View from the Vicar

What a year we have been through as a nation. Writing in February, I have no idea what we will be facing when you read this, other than the fact that the ongoing pandemic will have been affecting our lives in the UK for a whole year.

This pandemic has shown us just how hard it is to be sure of anything in the future - time and chance happen to us all. It is impossible to predict the future. Around Christmas, we were all looking forward to things slowly returning to normal and then suddenly we are faced with a new mutation of COVID which meant we went straight into another severe lockdown. As I write I guess we are wondering what will happen next. What will be announced by the government about when this lockdown will end? Will the schools return in March? Should we book our summer holidays? Will we be able to meet in groups again anytime soon? How hard it must be to make such decisions even with the best scientific data. It is impossible to predict how the tweaks and changes will play out and affect the ongoing situation.

For most of our lives we have got on with our life, confident in our ability to make plans and see them through. Yes, the unexpected and distressing happened now and again, but as the exception not the rule. In our current moment, however, we are facing unpredictability, disappointment and distress. All of us, all the time. As a world we have been reminded most starkly of the fragility of life and the uncertainty we really have about the future. We are desperately in need of hope.

In the middle of a long lament expressing bitter sorrow at the defeat and enslavement of his nation and the destruction of his city, Jeremiah the prophet writes these familiar words from the Bible, which are read at many church funeral services:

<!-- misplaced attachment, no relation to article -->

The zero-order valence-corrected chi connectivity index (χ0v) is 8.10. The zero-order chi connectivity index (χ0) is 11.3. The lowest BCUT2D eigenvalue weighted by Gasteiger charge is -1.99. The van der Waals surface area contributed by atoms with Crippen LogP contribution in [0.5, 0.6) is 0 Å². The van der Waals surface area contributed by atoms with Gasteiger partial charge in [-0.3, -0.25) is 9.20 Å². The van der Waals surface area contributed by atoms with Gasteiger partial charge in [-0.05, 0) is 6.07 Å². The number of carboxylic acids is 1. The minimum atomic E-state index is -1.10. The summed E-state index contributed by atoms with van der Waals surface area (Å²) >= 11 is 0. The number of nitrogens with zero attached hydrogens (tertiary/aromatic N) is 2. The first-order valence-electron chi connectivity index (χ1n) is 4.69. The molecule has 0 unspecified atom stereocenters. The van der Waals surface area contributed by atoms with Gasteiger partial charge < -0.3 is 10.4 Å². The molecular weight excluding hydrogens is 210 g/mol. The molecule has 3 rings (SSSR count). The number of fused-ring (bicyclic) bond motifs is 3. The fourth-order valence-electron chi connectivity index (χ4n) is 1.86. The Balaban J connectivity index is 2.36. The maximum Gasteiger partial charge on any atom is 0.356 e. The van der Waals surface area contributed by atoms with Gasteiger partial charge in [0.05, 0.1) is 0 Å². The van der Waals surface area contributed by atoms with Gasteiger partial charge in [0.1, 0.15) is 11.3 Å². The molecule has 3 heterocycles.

But this I call to mind,
and therefore I have hope:

The steadfast love of the Lord never ceases,

his mercies never come to an end;

they are new every morning;

great is your faithfulness.

In the midst of his distress and hopelessness, Jeremiah remembers that there is one who does know what the future holds - and he is loving, merciful and faithful. And as Jeremiah remembers his God's love, his mercy and his faithfulness, hope rises.

As we head into April, we head into the Easter season. Easter is the season of hope in the life of the church. As Jesus died and rose again to new life, God showed how deep his faithfulness goes. God's faithfulness goes as far as the undoing of death through his own suffering as the man Jesus. The love of God is shown in that he did not just look down on our pain from heaven, but came and shared in our sorrows, pains and suffering. He was faithful to his promises that death will not be the end of the story. And he asks us today to trust in his promise of the hope that one day he will free this world from all tears and sufferings; pain and pandemics.

What a delight it is to see the new life of the spring bulbs emerge out of the frozen and lifeless winter soil, bringing hope of better days to come. This is a picture that God has placed in his world, of what Jesus has done already and will one day do for us. That hope of God's new life that is emerging out of the sometime frozen and lifelessness of the world today. A glorious hope of a future life of fullness found in Jesus.

David Spence, Associate Minister of St. James the Great, South Leigh & St Mary's Cogges (February 2021)